Tuesday, July 14, 2009

Blowback from Obama in Ghana

Judging by posts from African bloggers, many African intellectuals were disappointed with Barack Obama's speech to Parliament in Ghana. My own perception of the speech was that it was not that well crafted and showed a lack of deep scholarship and preparation uncharacteristic of Mr. Obama.

I thought that our president looked a bit nervous at points in the delivery, particularly when he defended AFRICOM. I was also surprised to hear outdated views on agricultural development in the section where he promised a "green revolution" for sub-Saharan Africa. Clearly, the Obama administration needs to bring on board some scientists and historians with a deeper knowledge of the developing world and of Africa in particular.

While many may have wanted to hear an apology from our president for mistakes which the United States has made in the post-colonial era, I believe that Obama is rather to be commended for his clear discussion of the role which African elites have played in the continued subjugation and impoverishment of Africa's people. As Barack Obama has himself observed to progressive forces here in the United States, it is our responsibility to push back and challenge him when he compromises with the forces of oppression.


Below are links to some of many posts on this topic by African bloggers:

"Obama Talks Shallow Simplistic Rubbish, Scolds & Lectured Africans As Expected!" by Paul I. Adujie

"Ghana - No antibodies for this virus" by Akin

"The glaring omission" by Solomonsydelle

"Obama shallow and condescending in Ghana?" by Imnakoya


"Obama in Ghana" by Beauty

"It wasn't me" by pyoo wata

The "change we need"? Obama in Ghana by Charles Abugre

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8 Comments:

At 9:47 AM , Blogger SOLOMONSYDELLE said...

"the speech ... was not that well crafted and showed a lack of deep scholarship and preparation uncharacteristic of Mr. Obama."

I read your comment at my blog and thought to come on over and learn more about your opinion.

Yes, Obama gave a nice speech and shared a lot that many have been discussing with regard to Africa's political elite. The discussion the speech has sparked is a good one and I hope it will somehow transcend into more meaningful action to benefit those who need change the most.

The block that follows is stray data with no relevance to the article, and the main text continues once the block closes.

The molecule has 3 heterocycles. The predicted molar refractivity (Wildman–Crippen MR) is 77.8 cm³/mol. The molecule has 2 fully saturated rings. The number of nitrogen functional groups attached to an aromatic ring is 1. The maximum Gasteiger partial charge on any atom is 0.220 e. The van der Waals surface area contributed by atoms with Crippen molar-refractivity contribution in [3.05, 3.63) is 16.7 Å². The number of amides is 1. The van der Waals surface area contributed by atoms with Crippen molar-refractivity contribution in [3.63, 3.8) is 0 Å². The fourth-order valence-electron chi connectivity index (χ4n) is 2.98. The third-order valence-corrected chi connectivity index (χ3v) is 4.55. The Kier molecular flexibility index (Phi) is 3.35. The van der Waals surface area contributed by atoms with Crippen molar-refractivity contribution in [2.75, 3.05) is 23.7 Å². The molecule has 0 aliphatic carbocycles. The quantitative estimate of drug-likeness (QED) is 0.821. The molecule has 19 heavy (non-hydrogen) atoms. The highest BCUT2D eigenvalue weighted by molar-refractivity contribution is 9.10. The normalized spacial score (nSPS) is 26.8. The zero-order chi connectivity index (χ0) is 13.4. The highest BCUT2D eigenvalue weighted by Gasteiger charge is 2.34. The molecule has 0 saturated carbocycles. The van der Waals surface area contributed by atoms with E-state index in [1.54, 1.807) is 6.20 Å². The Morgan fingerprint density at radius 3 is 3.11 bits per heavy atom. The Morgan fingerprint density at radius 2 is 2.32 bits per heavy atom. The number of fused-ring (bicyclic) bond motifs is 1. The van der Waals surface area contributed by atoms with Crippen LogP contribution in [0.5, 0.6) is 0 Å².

I'm curious to know what writers have asked for an apology from the U.S. (as you mention/suggest). I am yet to come across any but would be interested in reading their thoughts.

May I recommend Pyoowata's post on the Obama speech for your reading as well? It raises some interesting points about model minorities and other issues.

 
At 10:16 AM , Blogger Don Thieme said...

I may have overstated the case based upon a few posts. The one by Paul Adujie was definitely negative, and I believe that there was another on the Nigeria Village Square. There was also a great deal of negative discussion from the progressive community about the choice of Ghana before the speech. It was suggested that the discovery of oil in Ghana motivated the choice.

 
At 10:16 AM , Blogger Don Thieme said...

I just added the post by pyoo wata, which is excellent and seems to express what I had characterized as an "African intellectual" perspective.

 
At 10:19 AM , Anonymous Kari said...

I appreciate you providing some links to further discussions on the event. My feelings seemed to mirror your comments on the speech but I am hoping to hear more from the perspective of others, particularly people with closer ties to the Ghana.
Thank you for sharing the same and thank you to SOLOMONSYDELLE for the additional resources.

 
At 4:42 PM , Anonymous Beauty said...

Why do we need AFRICOM? The Niger-Delta war is not a conflict of area boys gone mad as Obasanjo and others would have us believe as it spreads under Yardie. High tech Intel from Africom will show who actually controls oil bunkering in Nigeria. Is this why people are against the idea of Africom? The talk should now move away from the US President´s visit and focus on the real issues. How does an oil tanker, well, just disappear? Who benefits from keeping Nigeria in the dark ages?

 
At 8:05 PM , Blogger Don Thieme said...

@Beauty - I would not expect that AFRICOM will be of any help to the people of Nigeria in overcoming the corruption of Nigerian politicians. If you want to obtain better technology or intelligence, that can be hired out from private consultants. American military involvement in foreign countries never seems to benefit the people there or reduce corruption.

 
At 9:14 AM , Anonymous Beauty said...

Previous US admins are not this serious guy called Obama. Of course he has issues in Washington but Africa needs Africom is my point. China is riding shotgun with really frightening guns and that is the beginning of hell to come. What is there in Africa to check that invasion? Africans in numbers? African leaders that do not know how high is high? Corruption is everywhere but people do not steal 100% of the cash as they do in Nigeria.

The Niger-Delta is a logistics nightmare but when you have a pair of willing hands to take on your problems, it does not make sense to refuse. unless, of course, you are hiding something. Who is going after those badges that fills up the tankers? Who owns the tankers getting filled up? Nigerians and other Africans should be talking about how to engage with Africom rather than closing the door. Remember that serious guy that visited Ghana.

 
At 11:02 AM , Blogger Don Thieme said...

@Beauty - Our U.S. military and political system are not the direct embodiment of our president, no matter what "great man" we elect. There are international agreements to prevent intervention in the affairs of a sovereign state for good reason. The UN or OAU would be more appropriate institutions to accomplish the best parts of the AFRICOM proposal.

 

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